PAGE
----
Mary Nahwegahbow

Mary Nahwegahbow

Opening Ceremony National Anthem Singer to bring her melody to soccer pitch

Toronto 2017 North American Indigenous Games competitor, and national anthem singer Mary Nahwegahbow has been hitting the right notes both on and off the soccer pitch.  

The 15-year-old from the Whitefish River First Nation, will rise before thousands at the Games Opening Ceremony to sing the Canadian national anthem in English, French and Ojibwe, before suiting up to represent Team Ontario’s U16 women’s soccer Team. Passionate about her Indigenous community, Nahwegahbow seems on the road to reaching her athletic and musical goals, but says she has an even greater dream to give back.

“Since I was 4 years old I had three goals, to be a popstar, to play soccer in the Olympics, and to help poor people,” said Nahwegahbow. “When I’m a popstar I want to give money for programs for kids in Indigenous communities. I may never reach the Olympics, but playing soccer in NAIG 2017 means so much.”

Seemingly born for the spotlight the busy ninth grader twice a week attends a music class where she studies drum, guitar and vocal training. She is working on her Grade five Royal Conservatory vocal exam, and has performed before thousands at local talent contests and events such as the Ottawa Tulip festival and the Native Women’s Association of Canada Annual General Assembly.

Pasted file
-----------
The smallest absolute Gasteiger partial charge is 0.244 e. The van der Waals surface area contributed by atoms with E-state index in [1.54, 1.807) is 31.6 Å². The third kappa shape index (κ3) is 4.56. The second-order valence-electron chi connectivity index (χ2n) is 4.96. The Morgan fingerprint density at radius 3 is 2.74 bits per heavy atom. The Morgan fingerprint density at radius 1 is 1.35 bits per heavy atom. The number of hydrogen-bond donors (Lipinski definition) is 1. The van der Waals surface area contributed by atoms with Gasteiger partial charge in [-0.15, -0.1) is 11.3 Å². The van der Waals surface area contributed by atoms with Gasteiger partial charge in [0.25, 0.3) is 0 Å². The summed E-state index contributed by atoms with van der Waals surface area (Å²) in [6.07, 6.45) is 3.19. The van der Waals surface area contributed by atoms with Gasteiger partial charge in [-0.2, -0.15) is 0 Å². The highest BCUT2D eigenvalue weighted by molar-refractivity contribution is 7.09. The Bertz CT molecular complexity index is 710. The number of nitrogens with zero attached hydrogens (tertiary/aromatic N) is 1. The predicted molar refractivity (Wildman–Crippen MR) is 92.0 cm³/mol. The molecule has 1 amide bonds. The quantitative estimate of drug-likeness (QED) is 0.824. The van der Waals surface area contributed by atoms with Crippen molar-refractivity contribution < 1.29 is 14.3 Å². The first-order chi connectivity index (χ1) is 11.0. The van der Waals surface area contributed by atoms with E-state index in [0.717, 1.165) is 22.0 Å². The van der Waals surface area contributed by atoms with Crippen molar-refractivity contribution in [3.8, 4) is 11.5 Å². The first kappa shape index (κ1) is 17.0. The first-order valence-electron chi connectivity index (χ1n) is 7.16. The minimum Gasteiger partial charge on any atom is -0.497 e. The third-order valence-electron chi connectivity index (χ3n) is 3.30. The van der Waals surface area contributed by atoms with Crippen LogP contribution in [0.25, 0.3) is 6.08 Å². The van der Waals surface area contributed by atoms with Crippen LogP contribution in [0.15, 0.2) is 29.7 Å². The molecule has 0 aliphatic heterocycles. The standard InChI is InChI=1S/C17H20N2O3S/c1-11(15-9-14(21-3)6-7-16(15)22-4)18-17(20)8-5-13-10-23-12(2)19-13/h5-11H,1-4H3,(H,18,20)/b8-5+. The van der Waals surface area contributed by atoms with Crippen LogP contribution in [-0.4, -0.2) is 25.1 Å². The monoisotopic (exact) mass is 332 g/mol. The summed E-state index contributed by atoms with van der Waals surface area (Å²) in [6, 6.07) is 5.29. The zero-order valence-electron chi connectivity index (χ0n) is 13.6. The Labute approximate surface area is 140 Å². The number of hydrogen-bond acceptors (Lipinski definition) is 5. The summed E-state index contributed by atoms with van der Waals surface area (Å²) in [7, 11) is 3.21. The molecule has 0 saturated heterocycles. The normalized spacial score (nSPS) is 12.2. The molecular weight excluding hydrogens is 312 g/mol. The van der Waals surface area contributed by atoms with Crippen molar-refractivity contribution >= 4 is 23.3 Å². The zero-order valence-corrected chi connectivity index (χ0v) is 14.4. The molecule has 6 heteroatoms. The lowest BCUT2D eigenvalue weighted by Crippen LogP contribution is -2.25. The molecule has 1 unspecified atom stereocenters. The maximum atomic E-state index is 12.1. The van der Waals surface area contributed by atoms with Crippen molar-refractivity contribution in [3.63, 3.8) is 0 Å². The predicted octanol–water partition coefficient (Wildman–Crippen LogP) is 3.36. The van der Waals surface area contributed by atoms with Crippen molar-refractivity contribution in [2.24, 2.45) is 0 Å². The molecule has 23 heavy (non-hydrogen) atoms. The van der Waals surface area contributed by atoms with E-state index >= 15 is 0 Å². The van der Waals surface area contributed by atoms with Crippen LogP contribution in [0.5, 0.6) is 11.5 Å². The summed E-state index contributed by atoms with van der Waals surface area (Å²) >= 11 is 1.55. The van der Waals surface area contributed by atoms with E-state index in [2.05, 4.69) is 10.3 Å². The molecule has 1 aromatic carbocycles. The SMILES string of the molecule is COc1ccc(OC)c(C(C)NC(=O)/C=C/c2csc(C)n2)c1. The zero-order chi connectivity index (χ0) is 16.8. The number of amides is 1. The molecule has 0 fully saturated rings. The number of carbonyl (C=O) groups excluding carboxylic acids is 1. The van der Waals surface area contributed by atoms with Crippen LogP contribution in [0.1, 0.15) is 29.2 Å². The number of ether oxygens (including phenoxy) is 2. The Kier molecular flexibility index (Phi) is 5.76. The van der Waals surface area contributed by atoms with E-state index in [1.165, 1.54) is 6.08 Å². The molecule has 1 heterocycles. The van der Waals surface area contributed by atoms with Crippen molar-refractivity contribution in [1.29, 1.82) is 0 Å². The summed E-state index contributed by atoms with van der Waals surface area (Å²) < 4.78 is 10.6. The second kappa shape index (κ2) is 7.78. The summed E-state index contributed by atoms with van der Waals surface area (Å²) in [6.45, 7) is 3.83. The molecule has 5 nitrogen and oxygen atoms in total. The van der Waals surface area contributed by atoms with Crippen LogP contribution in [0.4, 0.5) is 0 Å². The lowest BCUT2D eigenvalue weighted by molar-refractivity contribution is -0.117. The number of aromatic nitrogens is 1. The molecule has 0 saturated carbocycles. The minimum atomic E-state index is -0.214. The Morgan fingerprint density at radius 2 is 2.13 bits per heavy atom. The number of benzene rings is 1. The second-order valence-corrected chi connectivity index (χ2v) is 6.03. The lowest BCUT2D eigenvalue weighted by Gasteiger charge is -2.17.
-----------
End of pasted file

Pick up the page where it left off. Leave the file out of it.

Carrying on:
“You get an adrenaline rush being on stage, and it’s really uplifting when you can make people happy in that way,” said Nahwegahbow. “I’ve had a few people come up to me and ask for pictures and autographs which is special because I’m doing this to pursue my dreams and to be a role model.”

A trained forward and keeper, Nahwegahbow who once scored four points in a single Game, currently plays for the Ottawa South United Under-15 Girls White Force, and has had the opportunity to play in local and international tournaments in Toronto, Vermont, New York and Texas.

The A-student says she was honoured two year ago to be one of only three students from her middle school selected to attend an event in Ottawa commemorating the closing of the last residential school. She says her mother and grandmother have been her biggest inspirations as a young Indigenous woman and hopes to inspire other young people with her vocals and her soccer skills at the Toronto 2017 NAIG.

“It’s an opportunity of a lifetime,” said Nahwegahbow. “I’m so excited to be representing Ontario and my Aboriginal community and I can’t wait to walk into the [Opening Ceremony stadium] with all the other athletes from my team and North America. It means a lot to me and to my family. They are very proud of me.”

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